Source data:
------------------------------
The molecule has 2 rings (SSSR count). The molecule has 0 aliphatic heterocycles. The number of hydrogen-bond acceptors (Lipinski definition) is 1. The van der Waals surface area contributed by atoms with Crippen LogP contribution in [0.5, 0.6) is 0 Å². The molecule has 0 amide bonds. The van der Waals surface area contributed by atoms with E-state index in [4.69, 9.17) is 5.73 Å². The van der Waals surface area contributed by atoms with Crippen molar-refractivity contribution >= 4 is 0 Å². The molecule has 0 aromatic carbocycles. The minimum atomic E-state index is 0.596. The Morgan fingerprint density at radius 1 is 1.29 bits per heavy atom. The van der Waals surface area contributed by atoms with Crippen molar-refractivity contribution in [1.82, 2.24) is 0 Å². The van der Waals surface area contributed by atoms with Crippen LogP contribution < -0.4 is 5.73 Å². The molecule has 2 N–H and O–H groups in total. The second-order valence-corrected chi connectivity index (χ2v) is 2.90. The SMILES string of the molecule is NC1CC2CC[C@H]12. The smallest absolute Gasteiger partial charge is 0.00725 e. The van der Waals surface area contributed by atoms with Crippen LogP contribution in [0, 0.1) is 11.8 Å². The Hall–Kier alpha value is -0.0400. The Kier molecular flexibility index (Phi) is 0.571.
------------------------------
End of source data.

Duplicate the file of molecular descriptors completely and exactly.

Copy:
The molecule has 2 rings (SSSR count). The molecule has 0 aliphatic heterocycles. The number of hydrogen-bond acceptors (Lipinski definition) is 1. The van der Waals surface area contributed by atoms with Crippen LogP contribution in [0.5, 0.6) is 0 Å². The molecule has 0 amide bonds. The van der Waals surface area contributed by atoms with E-state index in [4.69, 9.17) is 5.73 Å². The van der Waals surface area contributed by atoms with Crippen molar-refractivity contribution >= 4 is 0 Å². The molecule has 0 aromatic carbocycles. The minimum atomic E-state index is 0.596. The Morgan fingerprint density at radius 1 is 1.29 bits per heavy atom. The van der Waals surface area contributed by atoms with Crippen molar-refractivity contribution in [1.82, 2.24) is 0 Å². The van der Waals surface area contributed by atoms with Crippen LogP contribution < -0.4 is 5.73 Å². The molecule has 2 N–H and O–H groups in total. The second-order valence-corrected chi connectivity index (χ2v) is 2.90. The SMILES string of the molecule is NC1CC2CC[C@H]12. The smallest absolute Gasteiger partial charge is 0.00725 e. The van der Waals surface area contributed by atoms with Crippen LogP contribution in [0, 0.1) is 11.8 Å². The Hall–Kier alpha value is -0.0400. The Kier molecular flexibility index (Phi) is 0.571.